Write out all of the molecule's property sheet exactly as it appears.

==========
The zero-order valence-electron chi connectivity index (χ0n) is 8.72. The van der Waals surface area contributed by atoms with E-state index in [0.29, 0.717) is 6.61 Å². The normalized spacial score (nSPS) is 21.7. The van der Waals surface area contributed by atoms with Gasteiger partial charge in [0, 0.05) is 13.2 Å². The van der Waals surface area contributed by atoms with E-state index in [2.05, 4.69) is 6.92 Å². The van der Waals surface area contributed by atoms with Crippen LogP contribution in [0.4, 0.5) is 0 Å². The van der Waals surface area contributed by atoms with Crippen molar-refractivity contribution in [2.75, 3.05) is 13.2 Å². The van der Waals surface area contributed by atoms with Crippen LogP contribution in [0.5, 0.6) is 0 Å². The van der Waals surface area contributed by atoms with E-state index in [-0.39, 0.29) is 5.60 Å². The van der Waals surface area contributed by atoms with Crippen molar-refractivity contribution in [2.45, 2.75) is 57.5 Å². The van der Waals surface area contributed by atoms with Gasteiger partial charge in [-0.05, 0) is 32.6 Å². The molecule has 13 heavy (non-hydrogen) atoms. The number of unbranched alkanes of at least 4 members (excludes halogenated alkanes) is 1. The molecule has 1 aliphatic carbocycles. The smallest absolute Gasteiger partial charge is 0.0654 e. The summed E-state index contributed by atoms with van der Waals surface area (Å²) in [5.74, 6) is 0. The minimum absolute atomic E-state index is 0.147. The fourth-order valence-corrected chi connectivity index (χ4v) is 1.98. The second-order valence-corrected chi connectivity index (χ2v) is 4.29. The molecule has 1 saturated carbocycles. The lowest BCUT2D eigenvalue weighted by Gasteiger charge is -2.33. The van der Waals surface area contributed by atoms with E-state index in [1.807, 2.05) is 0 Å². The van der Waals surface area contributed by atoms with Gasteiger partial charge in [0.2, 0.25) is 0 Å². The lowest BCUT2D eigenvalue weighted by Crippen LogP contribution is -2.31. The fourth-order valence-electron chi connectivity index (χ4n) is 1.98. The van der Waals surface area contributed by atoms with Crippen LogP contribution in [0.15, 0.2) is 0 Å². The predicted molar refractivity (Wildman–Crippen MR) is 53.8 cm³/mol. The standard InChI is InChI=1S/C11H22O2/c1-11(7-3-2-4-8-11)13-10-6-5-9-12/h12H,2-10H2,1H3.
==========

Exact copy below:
The zero-order valence-electron chi connectivity index (χ0n) is 8.72. The van der Waals surface area contributed by atoms with E-state index in [0.29, 0.717) is 6.61 Å². The normalized spacial score (nSPS) is 21.7. The van der Waals surface area contributed by atoms with Gasteiger partial charge in [0, 0.05) is 13.2 Å². The van der Waals surface area contributed by atoms with E-state index in [2.05, 4.69) is 6.92 Å². The van der Waals surface area contributed by atoms with Crippen LogP contribution in [0.4, 0.5) is 0 Å². The van der Waals surface area contributed by atoms with Crippen molar-refractivity contribution in [2.75, 3.05) is 13.2 Å². The van der Waals surface area contributed by atoms with Crippen LogP contribution in [0.5, 0.6) is 0 Å². The van der Waals surface area contributed by atoms with E-state index in [-0.39, 0.29) is 5.60 Å². The van der Waals surface area contributed by atoms with Crippen molar-refractivity contribution in [2.45, 2.75) is 57.5 Å². The van der Waals surface area contributed by atoms with Gasteiger partial charge in [-0.05, 0) is 32.6 Å². The molecule has 13 heavy (non-hydrogen) atoms. The number of unbranched alkanes of at least 4 members (excludes halogenated alkanes) is 1. The molecule has 1 aliphatic carbocycles. The smallest absolute Gasteiger partial charge is 0.0654 e. The summed E-state index contributed by atoms with van der Waals surface area (Å²) in [5.74, 6) is 0. The minimum absolute atomic E-state index is 0.147. The fourth-order valence-corrected chi connectivity index (χ4v) is 1.98. The second-order valence-corrected chi connectivity index (χ2v) is 4.29. The molecule has 1 saturated carbocycles. The lowest BCUT2D eigenvalue weighted by Gasteiger charge is -2.33. The van der Waals surface area contributed by atoms with E-state index in [1.807, 2.05) is 0 Å². The van der Waals surface area contributed by atoms with Gasteiger partial charge in [0.2, 0.25) is 0 Å². The lowest BCUT2D eigenvalue weighted by Crippen LogP contribution is -2.31. The fourth-order valence-electron chi connectivity index (χ4n) is 1.98. The van der Waals surface area contributed by atoms with Crippen LogP contribution in [0.15, 0.2) is 0 Å². The predicted molar refractivity (Wildman–Crippen MR) is 53.8 cm³/mol. The standard InChI is InChI=1S/C11H22O2/c1-11(7-3-2-4-8-11)13-10-6-5-9-12/h12H,2-10H2,1H3.